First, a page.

Fewer candidates filing to run for office

ALPENA — The purpose of an election is to allow residents an opportunity to select among several candidates and vote for the one they believe shares their view on issues or is best qualified.

In the past several years, however, there are fewer candidates filing for elected positions. That leaves voters little or no choice on who will be their voice in government.

In Northeast Michigan it is not uncommon to see elected officials run unopposed or have only one opponent.

Next week residents in Alpena will vote to fill a pair of open seats on Alpena Municipal Council, but there will be only one name on the ballot. A pool of four write-in candidates filed after the deadline, but their names are not in print and voters must write in a vote for them.

Alpena Clerk/Treasurer Karen Hebert, who has seen many council members come and go over the years, said the amount of work and time required to be on council is something not many people are willing to commit to today.

“I just think people are busy with family and everything else that is going on in their lives,” Hebert said. “It’s a big commitment. A term lasts four years and that is a long time. I don’t think there are many people who are willing to commit for that long.”

Hebert said she doesn’t believe the ill will toward federal government officials has dampened people’s spirits about local government. She said she doesn’t believe it is the cause of fewer people seeking public office. She said there have been fewer people filing to run for office for a number of years.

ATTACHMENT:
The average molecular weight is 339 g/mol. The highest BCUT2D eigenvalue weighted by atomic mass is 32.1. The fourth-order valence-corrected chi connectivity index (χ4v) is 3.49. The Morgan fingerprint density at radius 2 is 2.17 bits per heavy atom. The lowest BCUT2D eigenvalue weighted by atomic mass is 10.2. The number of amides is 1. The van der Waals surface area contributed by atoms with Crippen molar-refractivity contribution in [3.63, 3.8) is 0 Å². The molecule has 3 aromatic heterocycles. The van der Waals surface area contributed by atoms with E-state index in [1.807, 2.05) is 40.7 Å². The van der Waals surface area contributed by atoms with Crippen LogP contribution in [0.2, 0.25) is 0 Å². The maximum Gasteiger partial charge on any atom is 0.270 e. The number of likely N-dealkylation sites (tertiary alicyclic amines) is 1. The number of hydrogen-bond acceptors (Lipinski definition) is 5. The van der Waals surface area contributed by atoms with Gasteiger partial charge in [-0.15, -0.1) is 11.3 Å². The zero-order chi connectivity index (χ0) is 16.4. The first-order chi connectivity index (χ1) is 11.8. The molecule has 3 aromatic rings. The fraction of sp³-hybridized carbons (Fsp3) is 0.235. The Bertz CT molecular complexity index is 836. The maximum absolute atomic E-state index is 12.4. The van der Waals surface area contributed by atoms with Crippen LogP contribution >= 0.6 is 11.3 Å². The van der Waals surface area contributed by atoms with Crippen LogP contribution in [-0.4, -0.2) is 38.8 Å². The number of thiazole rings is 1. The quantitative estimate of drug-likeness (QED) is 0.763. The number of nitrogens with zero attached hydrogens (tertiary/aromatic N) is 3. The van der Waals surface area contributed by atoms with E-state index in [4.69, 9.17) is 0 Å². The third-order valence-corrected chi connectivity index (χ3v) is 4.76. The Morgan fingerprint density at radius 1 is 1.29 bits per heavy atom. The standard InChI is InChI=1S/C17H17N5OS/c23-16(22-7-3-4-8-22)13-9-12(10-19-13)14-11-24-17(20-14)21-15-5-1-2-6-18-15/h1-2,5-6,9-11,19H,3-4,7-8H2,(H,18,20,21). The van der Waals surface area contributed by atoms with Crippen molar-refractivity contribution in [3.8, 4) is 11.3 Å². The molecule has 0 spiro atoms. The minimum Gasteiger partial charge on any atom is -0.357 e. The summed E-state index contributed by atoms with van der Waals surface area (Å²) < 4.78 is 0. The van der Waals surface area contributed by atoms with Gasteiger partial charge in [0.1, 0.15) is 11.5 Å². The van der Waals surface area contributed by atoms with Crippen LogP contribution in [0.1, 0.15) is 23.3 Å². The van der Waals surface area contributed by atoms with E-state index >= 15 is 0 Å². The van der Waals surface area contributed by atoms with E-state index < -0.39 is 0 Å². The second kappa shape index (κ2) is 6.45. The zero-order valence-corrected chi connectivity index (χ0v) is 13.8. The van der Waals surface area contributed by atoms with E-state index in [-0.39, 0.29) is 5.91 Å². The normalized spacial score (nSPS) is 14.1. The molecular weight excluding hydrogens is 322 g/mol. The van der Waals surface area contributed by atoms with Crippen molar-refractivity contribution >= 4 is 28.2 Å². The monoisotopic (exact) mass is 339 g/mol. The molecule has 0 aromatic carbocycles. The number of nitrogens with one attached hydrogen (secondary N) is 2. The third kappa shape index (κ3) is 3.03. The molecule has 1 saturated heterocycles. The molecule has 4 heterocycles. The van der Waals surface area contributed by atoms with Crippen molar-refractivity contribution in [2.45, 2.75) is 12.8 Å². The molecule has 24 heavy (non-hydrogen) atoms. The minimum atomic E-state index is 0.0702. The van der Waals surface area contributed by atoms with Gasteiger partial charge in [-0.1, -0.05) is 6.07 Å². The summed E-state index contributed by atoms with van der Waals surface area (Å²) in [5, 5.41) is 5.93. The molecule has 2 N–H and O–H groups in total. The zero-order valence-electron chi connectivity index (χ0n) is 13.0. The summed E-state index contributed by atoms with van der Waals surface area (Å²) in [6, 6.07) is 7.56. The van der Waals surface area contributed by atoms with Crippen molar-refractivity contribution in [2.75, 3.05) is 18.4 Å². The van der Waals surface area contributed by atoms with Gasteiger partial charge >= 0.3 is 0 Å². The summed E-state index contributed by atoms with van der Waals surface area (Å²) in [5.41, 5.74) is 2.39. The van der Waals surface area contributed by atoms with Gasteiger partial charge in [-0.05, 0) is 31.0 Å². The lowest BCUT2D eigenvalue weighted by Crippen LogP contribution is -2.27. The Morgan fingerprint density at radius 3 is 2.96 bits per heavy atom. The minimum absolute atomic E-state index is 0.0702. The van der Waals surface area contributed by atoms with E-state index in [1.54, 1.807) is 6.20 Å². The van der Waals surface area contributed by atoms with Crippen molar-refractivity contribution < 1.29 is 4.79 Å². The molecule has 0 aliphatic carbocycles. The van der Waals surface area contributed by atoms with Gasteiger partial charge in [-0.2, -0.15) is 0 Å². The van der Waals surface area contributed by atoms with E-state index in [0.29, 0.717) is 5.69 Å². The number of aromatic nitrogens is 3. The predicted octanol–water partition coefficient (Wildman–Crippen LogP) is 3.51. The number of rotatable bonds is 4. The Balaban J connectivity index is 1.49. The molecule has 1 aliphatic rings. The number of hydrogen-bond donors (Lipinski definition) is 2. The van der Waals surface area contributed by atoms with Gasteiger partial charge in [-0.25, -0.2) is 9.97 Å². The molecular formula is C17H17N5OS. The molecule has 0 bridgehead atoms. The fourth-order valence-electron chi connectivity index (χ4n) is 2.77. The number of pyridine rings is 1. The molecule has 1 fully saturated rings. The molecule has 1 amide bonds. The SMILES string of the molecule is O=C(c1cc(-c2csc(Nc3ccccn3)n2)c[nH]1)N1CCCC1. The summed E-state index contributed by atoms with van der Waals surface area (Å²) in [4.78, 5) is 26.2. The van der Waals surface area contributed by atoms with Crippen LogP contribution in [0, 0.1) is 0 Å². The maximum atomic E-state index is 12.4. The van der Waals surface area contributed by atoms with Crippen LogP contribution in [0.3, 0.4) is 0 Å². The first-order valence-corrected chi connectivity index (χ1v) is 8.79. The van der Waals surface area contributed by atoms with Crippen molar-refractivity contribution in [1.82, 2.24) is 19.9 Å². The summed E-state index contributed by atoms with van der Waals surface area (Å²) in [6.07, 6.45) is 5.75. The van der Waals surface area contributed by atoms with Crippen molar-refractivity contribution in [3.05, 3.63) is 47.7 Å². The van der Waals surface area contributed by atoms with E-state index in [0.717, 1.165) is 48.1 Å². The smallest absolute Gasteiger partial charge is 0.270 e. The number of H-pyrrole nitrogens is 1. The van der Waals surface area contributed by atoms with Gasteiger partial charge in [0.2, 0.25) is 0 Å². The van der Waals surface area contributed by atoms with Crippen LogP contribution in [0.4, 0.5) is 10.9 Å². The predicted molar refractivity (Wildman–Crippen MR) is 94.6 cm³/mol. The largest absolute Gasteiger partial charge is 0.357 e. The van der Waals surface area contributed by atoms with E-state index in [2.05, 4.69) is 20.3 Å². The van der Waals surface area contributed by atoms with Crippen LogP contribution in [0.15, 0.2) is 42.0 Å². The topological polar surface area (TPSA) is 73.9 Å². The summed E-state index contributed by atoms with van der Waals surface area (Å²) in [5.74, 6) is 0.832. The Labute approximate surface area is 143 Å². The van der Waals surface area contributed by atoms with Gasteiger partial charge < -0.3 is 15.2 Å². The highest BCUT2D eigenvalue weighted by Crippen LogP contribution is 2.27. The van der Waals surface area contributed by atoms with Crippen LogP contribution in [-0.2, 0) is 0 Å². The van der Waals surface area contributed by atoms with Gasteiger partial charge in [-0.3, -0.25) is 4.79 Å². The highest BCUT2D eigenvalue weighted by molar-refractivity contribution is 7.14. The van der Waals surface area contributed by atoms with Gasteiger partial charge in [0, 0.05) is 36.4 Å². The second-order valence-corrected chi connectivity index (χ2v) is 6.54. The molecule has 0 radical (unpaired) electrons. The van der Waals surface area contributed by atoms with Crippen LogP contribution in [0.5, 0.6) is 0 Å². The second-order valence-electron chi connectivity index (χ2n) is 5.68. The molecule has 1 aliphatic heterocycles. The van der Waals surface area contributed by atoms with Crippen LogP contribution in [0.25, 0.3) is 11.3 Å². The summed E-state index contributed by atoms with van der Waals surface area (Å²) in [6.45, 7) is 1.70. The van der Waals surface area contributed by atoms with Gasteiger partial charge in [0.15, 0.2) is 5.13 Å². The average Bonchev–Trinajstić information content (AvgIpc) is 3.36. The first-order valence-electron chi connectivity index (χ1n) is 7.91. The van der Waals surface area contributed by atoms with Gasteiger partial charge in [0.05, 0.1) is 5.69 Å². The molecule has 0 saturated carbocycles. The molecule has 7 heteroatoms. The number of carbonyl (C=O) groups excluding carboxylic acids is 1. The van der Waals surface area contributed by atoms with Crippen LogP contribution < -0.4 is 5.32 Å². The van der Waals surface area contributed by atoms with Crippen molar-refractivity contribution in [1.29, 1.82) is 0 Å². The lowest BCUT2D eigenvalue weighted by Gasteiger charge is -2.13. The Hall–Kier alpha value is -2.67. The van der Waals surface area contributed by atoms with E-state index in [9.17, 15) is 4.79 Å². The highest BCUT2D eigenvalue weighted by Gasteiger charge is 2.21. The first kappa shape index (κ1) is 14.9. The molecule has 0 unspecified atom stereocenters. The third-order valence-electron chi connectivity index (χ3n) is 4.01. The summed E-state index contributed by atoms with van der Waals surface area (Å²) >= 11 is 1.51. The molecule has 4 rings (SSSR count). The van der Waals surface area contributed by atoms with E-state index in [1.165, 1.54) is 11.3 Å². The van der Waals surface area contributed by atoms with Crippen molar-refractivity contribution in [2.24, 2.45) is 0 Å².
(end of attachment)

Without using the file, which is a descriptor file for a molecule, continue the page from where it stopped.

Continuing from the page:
“I do think people have issues with how unethical things have been and some might have a level of distrust, but this was a problem before this administration even came into power. It’s been happening for some time,” she said.

Alpena Community College political science and history instructor Tim Kuehnlein said there are many reasons he suspects people are shying away from running for office.

He said a fear of failure and ridicule is one. He said in the age of social media losing an election or voting on an issue can be spread quickly and both positive and negative reactions shared. He said it is easier for an elected official to be called to task, but it also opens them up to more personal attacks.

“There is a fear of getting sucked into something beyond what your basic responsibility is,” Kuehnlein said. “People are more afraid to take risks and step outside of themselves because they fear embarrassment. We need to begin to see more people taking these risks, or we will all suffer. We can’t bow to fear, risk and embarrassment.”

Alpena County Clerk Bonnie Friedrichs has been clerk for 17 years and worked in the office on election nights since 1980. She said in terms of county elections, the number of candidates is about the same as it was over the years. She said being an elected official requires a great deal of time and work and not everyone can commit to it. She said she believes many people don’t want to deal with the stress and controversy that can come when voting on important issues.